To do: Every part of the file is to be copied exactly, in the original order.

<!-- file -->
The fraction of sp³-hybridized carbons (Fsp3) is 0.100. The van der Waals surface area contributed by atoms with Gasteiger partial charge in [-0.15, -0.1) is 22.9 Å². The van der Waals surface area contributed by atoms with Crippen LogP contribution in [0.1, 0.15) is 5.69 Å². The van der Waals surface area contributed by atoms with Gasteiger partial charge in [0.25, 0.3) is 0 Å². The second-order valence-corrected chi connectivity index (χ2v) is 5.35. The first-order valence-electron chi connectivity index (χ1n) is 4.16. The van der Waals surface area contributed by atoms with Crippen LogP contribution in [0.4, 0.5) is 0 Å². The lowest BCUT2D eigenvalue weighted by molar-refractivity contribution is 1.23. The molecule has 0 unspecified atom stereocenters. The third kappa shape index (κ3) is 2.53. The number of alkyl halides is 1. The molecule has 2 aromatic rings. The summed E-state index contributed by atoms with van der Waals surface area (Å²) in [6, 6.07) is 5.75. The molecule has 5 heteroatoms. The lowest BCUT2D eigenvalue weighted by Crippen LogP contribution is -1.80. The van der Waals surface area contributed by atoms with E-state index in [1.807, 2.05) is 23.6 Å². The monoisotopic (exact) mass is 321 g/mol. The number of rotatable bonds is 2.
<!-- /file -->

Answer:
The fraction of sp³-hybridized carbons (Fsp3) is 0.100. The van der Waals surface area contributed by atoms with Gasteiger partial charge in [-0.15, -0.1) is 22.9 Å². The van der Waals surface area contributed by atoms with Crippen LogP contribution in [0.1, 0.15) is 5.69 Å². The van der Waals surface area contributed by atoms with Gasteiger partial charge in [0.25, 0.3) is 0 Å². The second-order valence-corrected chi connectivity index (χ2v) is 5.35. The first-order valence-electron chi connectivity index (χ1n) is 4.16. The van der Waals surface area contributed by atoms with Crippen LogP contribution in [0.4, 0.5) is 0 Å². The lowest BCUT2D eigenvalue weighted by molar-refractivity contribution is 1.23. The molecule has 0 unspecified atom stereocenters. The third kappa shape index (κ3) is 2.53. The number of alkyl halides is 1. The molecule has 2 aromatic rings. The summed E-state index contributed by atoms with van der Waals surface area (Å²) in [6, 6.07) is 5.75. The molecule has 5 heteroatoms. The lowest BCUT2D eigenvalue weighted by Crippen LogP contribution is -1.80. The van der Waals surface area contributed by atoms with E-state index in [1.807, 2.05) is 23.6 Å². The monoisotopic (exact) mass is 321 g/mol. The number of rotatable bonds is 2.